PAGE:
It was a beautiful day for a celebration. Keynote speakers included Congressman Jared Huffman and Energy Commissioner Karen Douglas. Entering the Blue Lake Rancheria (BLR) property the morning of August 24, I saw a huge banner announcing the Rancheria as one of 16 designated White House Climate Action Champions. Further onto the property were additional banners with words like “sustainable” and “clean energy.” And then I came to the banner that explained what the hoopla was all about: “Celebrating clean energy and climate action. Announcing a new project: low-carbon community microgrid.”
The event was a ground-breaking ceremony for the Blue Lake Rancheria Low-Carbon Community Microgrid Project. A partnership between the Schatz Energy Research Center, BLR, Siemens, Pacific Gas and Electric Company (PG&E) and others, the project is funded in part by a $5 million grant from the California Energy Commission’s Electric Program Investment Charge program. The multi-year project includes planning and design in year one, system installation in year two, and operation and performance analysis in year three.
According to the US Department of Energy Microgrid Exchange Group, “A microgrid is a group of interconnected loads and distributed energy resources within clearly defined electrical boundaries that acts as a single controllable entity with respect to the grid. A microgrid can connect and disconnect from the grid to enable it to operate in both grid-connected or island-mode.” The Rancheria’s microgrid will feature a 400 kW-AC solar electric array (the largest in Humboldt County), 1 MWh of battery storage, a 175 kW fuel cell system powered by a woody biomass gasifier, and interruptible loads, all of which will be controlled by a Siemens microgrid controller.
The microgrid will provide numerous benefits to the Rancheria and the local community. First, the Rancheria is a nationally recognized American Red Cross critical support facility, and in the event of a natural disaster on the North Coast, such as a large earthquake or tsunami, serves as an emergency evacuation site. The microgrid system will be capable of providing stand-alone power for emergency critical loads almost indefinitely. The microgrid system will also provide numerous non-emergency benefits. The solar electric array and biomass powered fuel cell generator will provide on-site renewable power that will lower the Tribe’s greenhouse gas emissions and reduce their electric bills. In addition, the battery storage will be optimally managed by the microgrid controller to reduce power consumption during peak periods. This will serve to lower the Rancheria’s electric bills, while also providing benefits to the local PG&E electric grid.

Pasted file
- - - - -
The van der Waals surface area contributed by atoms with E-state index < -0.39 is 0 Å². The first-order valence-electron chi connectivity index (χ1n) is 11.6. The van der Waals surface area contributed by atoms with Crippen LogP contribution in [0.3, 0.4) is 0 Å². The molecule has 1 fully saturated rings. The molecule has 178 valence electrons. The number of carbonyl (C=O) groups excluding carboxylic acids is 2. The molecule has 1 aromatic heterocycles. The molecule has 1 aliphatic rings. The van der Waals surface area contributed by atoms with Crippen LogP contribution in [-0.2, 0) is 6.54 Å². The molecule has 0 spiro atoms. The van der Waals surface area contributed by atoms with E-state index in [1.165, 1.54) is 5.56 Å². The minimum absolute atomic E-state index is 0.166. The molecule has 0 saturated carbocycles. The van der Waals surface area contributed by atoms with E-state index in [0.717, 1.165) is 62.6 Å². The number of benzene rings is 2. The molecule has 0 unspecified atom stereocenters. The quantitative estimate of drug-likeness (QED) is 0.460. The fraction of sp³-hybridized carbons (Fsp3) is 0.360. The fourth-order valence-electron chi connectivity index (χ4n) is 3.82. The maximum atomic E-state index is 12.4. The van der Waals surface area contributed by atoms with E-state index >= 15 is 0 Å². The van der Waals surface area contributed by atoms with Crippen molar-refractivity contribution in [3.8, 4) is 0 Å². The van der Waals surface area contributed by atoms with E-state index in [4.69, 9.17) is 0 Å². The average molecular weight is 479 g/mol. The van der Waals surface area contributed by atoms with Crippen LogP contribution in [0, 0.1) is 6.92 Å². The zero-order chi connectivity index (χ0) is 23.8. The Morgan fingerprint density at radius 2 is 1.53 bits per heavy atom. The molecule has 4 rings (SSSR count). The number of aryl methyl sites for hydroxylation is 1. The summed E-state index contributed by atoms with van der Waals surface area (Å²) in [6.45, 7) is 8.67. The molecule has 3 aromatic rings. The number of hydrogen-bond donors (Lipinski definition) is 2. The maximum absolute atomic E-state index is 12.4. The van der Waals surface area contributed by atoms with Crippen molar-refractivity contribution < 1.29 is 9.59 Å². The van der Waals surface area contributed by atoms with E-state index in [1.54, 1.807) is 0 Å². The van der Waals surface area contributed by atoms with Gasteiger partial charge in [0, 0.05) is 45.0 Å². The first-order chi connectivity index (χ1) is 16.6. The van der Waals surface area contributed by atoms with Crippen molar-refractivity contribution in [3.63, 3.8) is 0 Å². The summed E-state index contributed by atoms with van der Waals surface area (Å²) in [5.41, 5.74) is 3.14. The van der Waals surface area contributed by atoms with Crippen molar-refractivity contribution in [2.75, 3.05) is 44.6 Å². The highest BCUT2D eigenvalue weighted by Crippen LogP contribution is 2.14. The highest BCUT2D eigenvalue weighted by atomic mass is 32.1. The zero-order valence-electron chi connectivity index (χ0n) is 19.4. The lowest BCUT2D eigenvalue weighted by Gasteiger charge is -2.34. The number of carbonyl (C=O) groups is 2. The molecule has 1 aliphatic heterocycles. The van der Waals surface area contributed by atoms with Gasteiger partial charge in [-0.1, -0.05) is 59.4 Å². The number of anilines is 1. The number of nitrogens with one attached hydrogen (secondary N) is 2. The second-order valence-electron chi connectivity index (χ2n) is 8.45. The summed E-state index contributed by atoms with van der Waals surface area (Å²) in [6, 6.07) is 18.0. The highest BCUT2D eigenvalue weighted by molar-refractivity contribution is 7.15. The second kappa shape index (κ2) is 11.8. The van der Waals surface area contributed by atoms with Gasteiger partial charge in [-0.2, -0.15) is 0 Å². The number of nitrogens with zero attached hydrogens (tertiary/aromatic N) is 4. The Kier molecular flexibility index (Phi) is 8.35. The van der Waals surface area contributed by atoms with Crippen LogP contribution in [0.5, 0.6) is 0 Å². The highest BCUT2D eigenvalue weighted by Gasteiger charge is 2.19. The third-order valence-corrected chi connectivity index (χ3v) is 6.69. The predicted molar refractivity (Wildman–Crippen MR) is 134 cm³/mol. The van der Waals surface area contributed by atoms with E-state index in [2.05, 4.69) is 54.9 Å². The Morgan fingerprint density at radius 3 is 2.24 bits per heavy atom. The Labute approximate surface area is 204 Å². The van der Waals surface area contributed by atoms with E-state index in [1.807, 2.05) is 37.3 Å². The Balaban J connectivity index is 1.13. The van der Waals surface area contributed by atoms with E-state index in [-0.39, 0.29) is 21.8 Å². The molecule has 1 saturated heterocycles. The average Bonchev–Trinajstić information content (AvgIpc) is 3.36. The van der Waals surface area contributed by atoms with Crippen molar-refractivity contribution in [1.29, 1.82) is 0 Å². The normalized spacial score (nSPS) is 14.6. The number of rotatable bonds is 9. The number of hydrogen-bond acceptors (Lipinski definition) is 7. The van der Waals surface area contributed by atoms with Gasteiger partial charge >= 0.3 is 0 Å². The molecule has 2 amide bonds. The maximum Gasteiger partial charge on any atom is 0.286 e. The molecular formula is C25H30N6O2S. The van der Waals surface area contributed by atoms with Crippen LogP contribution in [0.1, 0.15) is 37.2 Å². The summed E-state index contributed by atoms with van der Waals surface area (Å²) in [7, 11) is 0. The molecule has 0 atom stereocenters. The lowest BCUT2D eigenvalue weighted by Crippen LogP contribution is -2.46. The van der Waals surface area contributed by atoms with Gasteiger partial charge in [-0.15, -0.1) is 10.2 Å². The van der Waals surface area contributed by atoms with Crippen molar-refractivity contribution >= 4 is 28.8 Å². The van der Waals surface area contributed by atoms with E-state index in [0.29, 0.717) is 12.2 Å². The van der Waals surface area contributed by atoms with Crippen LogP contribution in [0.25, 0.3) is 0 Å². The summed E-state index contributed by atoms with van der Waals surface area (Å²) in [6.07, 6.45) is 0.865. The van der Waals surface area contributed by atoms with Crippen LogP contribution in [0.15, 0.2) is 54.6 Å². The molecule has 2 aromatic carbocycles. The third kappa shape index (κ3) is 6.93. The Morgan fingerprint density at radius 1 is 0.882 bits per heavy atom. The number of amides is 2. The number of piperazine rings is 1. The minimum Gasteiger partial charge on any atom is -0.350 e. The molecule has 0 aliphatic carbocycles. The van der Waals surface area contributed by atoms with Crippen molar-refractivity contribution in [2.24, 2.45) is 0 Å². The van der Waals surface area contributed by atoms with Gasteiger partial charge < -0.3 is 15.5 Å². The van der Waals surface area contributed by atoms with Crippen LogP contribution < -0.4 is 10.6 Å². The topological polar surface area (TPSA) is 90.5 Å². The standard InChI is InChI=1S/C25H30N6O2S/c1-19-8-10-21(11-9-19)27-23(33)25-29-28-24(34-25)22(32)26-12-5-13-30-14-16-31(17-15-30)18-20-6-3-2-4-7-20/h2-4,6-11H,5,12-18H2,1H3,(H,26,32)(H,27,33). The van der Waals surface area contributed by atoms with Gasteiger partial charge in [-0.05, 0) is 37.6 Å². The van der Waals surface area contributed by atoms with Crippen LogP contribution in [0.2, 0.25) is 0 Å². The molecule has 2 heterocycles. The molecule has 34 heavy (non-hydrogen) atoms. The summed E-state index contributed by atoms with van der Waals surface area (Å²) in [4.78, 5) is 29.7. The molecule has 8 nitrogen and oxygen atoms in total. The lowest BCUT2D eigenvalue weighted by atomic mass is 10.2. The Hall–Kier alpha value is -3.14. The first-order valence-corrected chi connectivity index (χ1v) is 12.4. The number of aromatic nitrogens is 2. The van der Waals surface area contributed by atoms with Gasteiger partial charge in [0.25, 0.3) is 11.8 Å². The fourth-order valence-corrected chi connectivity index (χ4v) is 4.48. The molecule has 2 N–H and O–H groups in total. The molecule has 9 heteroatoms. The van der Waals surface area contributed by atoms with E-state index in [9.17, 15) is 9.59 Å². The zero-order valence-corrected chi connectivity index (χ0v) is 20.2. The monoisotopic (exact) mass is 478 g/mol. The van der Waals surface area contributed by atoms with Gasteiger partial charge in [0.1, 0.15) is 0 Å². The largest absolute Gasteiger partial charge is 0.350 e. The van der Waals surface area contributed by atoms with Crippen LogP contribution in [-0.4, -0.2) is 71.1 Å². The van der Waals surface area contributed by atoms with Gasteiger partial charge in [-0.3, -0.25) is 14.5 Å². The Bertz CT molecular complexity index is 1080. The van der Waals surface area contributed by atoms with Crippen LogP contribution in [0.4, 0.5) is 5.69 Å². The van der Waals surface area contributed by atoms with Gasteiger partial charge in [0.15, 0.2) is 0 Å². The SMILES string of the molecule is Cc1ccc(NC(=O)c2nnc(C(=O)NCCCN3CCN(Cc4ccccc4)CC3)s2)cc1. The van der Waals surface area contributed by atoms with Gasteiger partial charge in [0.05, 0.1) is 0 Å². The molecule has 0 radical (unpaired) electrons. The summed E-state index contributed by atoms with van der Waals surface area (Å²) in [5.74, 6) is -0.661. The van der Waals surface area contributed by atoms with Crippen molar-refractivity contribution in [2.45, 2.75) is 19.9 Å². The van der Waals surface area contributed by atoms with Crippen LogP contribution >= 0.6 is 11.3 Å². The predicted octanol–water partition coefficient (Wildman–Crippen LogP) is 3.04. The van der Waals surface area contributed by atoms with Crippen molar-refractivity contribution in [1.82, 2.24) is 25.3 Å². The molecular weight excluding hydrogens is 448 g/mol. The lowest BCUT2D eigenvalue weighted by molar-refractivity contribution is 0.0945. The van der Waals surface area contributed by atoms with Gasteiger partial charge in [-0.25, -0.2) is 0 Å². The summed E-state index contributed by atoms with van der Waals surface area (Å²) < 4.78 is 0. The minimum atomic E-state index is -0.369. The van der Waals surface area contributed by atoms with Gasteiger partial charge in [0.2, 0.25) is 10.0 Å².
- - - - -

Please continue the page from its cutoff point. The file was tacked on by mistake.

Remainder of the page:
Microgrids are envisioned to be an integral part of the electric grid of the future. In this grid of the future, which PG&E refers to as the Grid of Things™, instead of relying solely on large central-station power plants, much of our electrical power will come from smaller renewable generators located near the facilities that need the power. In addition, there will be controllable loads, energy storage and plug-in electric vehicles; all of these devices will be capable of interacting via smart controllers in order to optimize the performance of the overall system. The goal is to lower greenhouse gas emissions, lower prices, provide more secure and reliable power, and allow more local choice and control. The BLR’s low-carbon microgrid project will move us one step closer to the Grid of Things™. Perhaps Jana Ganion, BLR Energy Director, explained it best when she said, “What it means to me personally is that I can look my son in the eye and when he asks me about climate change I can tell him, sweetheart, I’m working on it.”
“This project shows the type of leadership and partnership that can advance California’s climate and renewable energy goals, help transform our energy system and reduce greenhouse gas emissions.” — Karen Douglas, California Energy Commissioner